Back to Pedigree Query
It is currently Wed Dec 13, 2017 12:32 am

All times are UTC - 8 hours [ DST ]




Post new topic Reply to topic  [ 38 posts ]  Go to page 1, 2, 3  Next
Author Message
 Post subject: Overo Thoroughbreds
PostPosted: Sat May 18, 2013 8:31 am 
Offline
Yearling

Joined: Mon Jul 25, 2011 12:57 pm
Posts: 66
I've definitely been a fan of overo thoroughbreds for years now, but I want to know why racehorse owners never introduce color to their pedigrees. Of course, it is a chancy option, but even breeding to a champion won't guarantee an amazing foal. Would you rather have an amazing racer that looks like any other, or one that pops out on the field? Something that will really wow the crowd? I just don't understand why we don't give the colored guys a shot -- there are a select few that have okay bloodlines. Getting a colored horse on the track will introduce the jockey club with 'exotic' colors, to them at least, and might get them to register horses by what they truly are, no matter how more unique the patterns or dilutions. Until we get more colors on the track, no one can blame the jockey club for sticking with the main coats; they don't know any better. Those solid coats are the only ones running on the tracks. Someone with the money has to step up and try out some sires, like what they did in the 1900's. Our greatest champions, sometime in their pedigrees, have had non-racers as sires, or poor racers as dams...you never know what you are going to get based on the pedigree. Assumptions can be made, but human error is sure to occur. Take a look at Seabiscuit: he was sold as a claimer.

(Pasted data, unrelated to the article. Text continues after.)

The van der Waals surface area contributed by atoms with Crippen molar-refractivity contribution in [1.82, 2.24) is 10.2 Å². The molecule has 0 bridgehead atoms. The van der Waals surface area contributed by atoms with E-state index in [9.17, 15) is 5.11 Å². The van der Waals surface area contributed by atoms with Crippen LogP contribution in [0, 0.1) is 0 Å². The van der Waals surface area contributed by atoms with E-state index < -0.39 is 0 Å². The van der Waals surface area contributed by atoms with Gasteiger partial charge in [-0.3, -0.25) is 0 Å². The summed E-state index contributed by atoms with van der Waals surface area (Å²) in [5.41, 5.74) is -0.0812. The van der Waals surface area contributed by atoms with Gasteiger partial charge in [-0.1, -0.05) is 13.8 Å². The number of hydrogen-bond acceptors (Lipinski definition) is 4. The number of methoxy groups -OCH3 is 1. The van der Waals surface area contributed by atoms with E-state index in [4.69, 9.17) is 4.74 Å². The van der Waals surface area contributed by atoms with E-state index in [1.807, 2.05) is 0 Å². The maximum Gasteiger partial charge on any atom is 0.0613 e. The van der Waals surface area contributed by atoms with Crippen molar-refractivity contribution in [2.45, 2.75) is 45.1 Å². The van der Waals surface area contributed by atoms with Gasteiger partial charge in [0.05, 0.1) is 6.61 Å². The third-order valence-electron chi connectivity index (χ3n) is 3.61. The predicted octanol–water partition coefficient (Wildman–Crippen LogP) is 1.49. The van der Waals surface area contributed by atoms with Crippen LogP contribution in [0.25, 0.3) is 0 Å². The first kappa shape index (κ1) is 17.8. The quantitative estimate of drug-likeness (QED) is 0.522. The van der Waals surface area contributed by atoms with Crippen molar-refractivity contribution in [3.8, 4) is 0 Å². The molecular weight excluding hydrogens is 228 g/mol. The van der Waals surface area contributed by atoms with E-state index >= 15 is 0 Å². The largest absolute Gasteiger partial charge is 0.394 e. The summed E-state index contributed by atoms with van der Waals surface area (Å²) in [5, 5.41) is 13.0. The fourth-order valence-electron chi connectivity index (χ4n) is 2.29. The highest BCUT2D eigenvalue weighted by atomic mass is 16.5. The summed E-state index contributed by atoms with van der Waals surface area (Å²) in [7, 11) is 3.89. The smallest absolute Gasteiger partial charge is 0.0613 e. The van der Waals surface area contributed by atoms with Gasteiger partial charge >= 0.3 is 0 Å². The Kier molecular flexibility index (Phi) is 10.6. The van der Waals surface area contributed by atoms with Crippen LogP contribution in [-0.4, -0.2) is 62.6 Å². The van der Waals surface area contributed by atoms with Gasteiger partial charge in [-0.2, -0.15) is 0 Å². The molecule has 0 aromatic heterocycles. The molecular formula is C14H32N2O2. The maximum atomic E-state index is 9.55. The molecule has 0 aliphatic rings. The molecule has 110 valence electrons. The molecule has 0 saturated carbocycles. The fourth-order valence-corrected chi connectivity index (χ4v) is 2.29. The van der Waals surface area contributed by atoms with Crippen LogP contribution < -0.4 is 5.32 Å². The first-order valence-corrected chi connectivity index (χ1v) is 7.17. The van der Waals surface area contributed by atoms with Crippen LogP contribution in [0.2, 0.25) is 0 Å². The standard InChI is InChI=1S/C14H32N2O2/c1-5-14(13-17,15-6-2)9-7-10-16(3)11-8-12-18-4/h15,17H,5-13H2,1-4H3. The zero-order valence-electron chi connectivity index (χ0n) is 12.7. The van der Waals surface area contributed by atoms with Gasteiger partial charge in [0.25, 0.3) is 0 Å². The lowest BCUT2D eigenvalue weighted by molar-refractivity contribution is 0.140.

On the bright side, a covering from a colored thoroughbred will cost a mere $1,000.
That is a cup of coffee for a champion horse's owner.


Top
 Profile  
 
 Post subject:
PostPosted: Sat May 18, 2013 8:39 am 
Offline
Grade I Winner
User avatar

Joined: Sun Mar 23, 2008 8:54 am
Posts: 1595
People who breed racehorses are worried about breeding a winner.
50% chance of doing that.